THE closer you get to retirement, the more questions you ask about the adequacy of your retirement portfolio. What if you live longer than your investments? How do you maximise your retirement income? Can you survive without a regular pay cheque? While there is no one-size-fits-all strategy in moving from saving for retirement to living off your retirement portfolio, there are strategies that can help you plan effectively.
Investing in bonds is one such strategy and should be considered the foundation of any retirement portfolio. Bonds are medium to long-term debt instruments where a corporate or governmental entity or country borrows money from an investor. This is usually for a defined period of time and at a predetermined rate of interest. Some common features in almost all issued bonds are a maturity date and an interest payment frequency, which is usually twice per year. These two features make this asset class an important source of retirement income.
Bonds can be purchased at a discount, or at a price that is less than its face or par value, which is usually US$100. They can also be purchased at a premium, in which case the investor pays more than par value for the bond. The interest rate offered on the bond is influenced by, among other things, the rating assigned to the bonds. The US rating agencies, Moodys, Standard & Poor's and Fitch, have prescribed ratings for bonds ranging from investment-grade to junk. Bonds with high investment-grade ratings have the lowest interest rates, since these are issued by entities with good fundamentals. On the other hand, entities with ratings less than investment-grade tend to pay a higher interest rate on their bonds to compensate investors for taking a higher risk.
On approaching retirement, expenses and cash needs must be reviewed. These can then be separated into discretionary spending and necessities, such as healthcare, housing, food, and utilities. This allows the potential retiree to create an annual budget for expenses that will then be matched with income from annuities and pension plans from past employment. Any shortfall in income will have to be picked up by a retirement portfolio.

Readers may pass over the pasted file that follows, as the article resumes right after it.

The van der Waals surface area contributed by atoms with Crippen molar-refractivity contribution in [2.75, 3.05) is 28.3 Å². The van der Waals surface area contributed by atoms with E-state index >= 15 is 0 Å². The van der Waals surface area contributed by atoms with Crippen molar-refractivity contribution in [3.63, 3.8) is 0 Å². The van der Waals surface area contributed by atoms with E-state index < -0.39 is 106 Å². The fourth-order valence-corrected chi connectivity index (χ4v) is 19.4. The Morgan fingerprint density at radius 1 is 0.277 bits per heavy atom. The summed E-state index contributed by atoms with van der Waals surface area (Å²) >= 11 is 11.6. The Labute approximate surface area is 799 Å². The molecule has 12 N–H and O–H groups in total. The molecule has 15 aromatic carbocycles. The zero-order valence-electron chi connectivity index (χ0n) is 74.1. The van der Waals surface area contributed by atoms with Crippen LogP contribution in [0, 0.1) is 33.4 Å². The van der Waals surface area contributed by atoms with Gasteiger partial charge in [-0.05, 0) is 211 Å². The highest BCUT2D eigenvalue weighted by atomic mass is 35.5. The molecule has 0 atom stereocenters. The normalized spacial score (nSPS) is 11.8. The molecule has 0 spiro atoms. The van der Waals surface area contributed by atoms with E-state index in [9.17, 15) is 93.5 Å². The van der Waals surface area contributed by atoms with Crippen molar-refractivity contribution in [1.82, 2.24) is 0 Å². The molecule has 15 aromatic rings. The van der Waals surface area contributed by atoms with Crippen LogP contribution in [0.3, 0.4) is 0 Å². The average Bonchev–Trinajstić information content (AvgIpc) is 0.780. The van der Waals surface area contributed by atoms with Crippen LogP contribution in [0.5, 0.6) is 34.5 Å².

By using a technique called laddering, the maturity and interest payment dates for different bonds can be staggered and spread out over time to coincide with any projected need for cash or income. Since most bonds pay interest every six months, an ideal plan would be to invest in bonds that mature one year apart.
A bond ladder allows an investor to take advantage of longer-term bonds that usually have higher yields, while getting the benefits of shorter maturities. In addition to providing regular income, bonds become due regularly and any principal amount that is not used becomes available for reinvesting.
Since laddering allows for the purchase of bonds with varying maturities it automatically allows an investor the ability to diversify a retirement portfolio with bonds across different industries and with different credit ratings. This minimises the risk on the portfolio, since a default by any one issuer or entity would have a minimal impact on the overall portfolio. This, however, is dependent on the level of diversification within the portfolio.
Using bond ladders to plan for retirement can help with some portfolio issues, such as market timing. It also allows an investor to enjoy the benefits of a stable income during the ups and downs of the interest rate cycle. There is no one investment strategy that fits all, and retirement portfolios must be tailored to fit individual needs. Laddering, however, can reasonably manage the fixed income portion of your retirement portfolio by managing the interest rate and default risks associated with bond investments.
Noel Harty is the branch manager for Stocks & Securities Ltd Montego Bay Division and may be contacted at email@example.com.